For several years I have maintained a personal web site, mainly to share photo’s and news with friends and family, run a “bragging rights” football pool, and to play with asp.net. Most of the time it was hosted on a aging laptop in my basement. Biggest advantage, free and complete control. Lots of disadvantages. No scaling (not a real problem, the 10 people that logged in and out really never strained the laptop), no UPS, so if I took a power hit, it was down.
So, in keeping with the cloud, I decided to move it to the new Azure Sites. Seems like the thing to do, and since MSFT is kind enough to give me some time as a Azure Insider, it would make good use of it.
First, I moved by DB. My database was originally hosted on a sql vm inside my house. And it was 2 separate databases, one for the site, one for asp.net membership. I combined the databases, moved my huge user list (10 people) and then migrated the db to SQL Azure. went very smoothly, thanks to the sql migration wizard on codeplex. I took a quick look around, and all the data made the migration.
Next, I repointed all my connection strings to the SQL Azure db in my local site. I then ran the site and did a quick smoke test on the site running in VS while bouncing against SQL Azure. Once again, all is well.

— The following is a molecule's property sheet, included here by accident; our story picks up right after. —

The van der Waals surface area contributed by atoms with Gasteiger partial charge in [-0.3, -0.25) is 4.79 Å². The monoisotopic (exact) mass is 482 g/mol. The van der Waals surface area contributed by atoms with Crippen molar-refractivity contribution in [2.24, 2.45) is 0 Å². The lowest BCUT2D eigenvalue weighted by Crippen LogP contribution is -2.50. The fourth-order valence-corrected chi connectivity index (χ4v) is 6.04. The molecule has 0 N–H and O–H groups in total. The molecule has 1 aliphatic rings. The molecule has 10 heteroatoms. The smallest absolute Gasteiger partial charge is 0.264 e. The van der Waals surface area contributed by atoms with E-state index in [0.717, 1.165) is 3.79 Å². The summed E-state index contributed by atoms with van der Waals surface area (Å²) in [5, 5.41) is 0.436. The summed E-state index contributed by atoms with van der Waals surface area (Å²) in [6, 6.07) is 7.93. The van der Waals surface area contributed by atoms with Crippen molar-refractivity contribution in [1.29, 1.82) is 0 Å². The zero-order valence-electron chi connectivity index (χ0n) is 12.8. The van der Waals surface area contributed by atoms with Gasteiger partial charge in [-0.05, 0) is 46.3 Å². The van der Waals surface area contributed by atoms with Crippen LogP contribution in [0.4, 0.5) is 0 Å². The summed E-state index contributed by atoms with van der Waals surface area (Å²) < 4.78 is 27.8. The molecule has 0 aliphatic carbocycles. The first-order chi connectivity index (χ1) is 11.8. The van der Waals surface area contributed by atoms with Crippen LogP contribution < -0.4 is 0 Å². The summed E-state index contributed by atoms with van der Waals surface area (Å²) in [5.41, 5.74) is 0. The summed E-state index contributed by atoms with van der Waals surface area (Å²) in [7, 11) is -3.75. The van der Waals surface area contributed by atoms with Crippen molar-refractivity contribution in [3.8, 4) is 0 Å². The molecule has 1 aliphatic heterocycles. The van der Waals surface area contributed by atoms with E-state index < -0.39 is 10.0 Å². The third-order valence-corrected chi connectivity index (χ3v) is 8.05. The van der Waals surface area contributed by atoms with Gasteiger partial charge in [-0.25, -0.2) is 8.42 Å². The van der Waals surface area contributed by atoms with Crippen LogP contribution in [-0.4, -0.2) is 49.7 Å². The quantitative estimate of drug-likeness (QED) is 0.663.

Went out, created the web site from the “quick” template, published the site to the xxx.azurewebsites.net domain I created, and tested. Man, this is too easy.
Repointed my DNS and tried it. Fail. Dug in and found out that I had to promote the site to “reserved” to get anything other than the xxx.azurewebsites.net domain to respond. Did that, added the host name on the configuration page, and we are back to testing. And, it worked. To easy.
I cranked up the scale factor a bit. I now have a migrated a site from my aging, wheezing laptop, to a monster DC in the sky.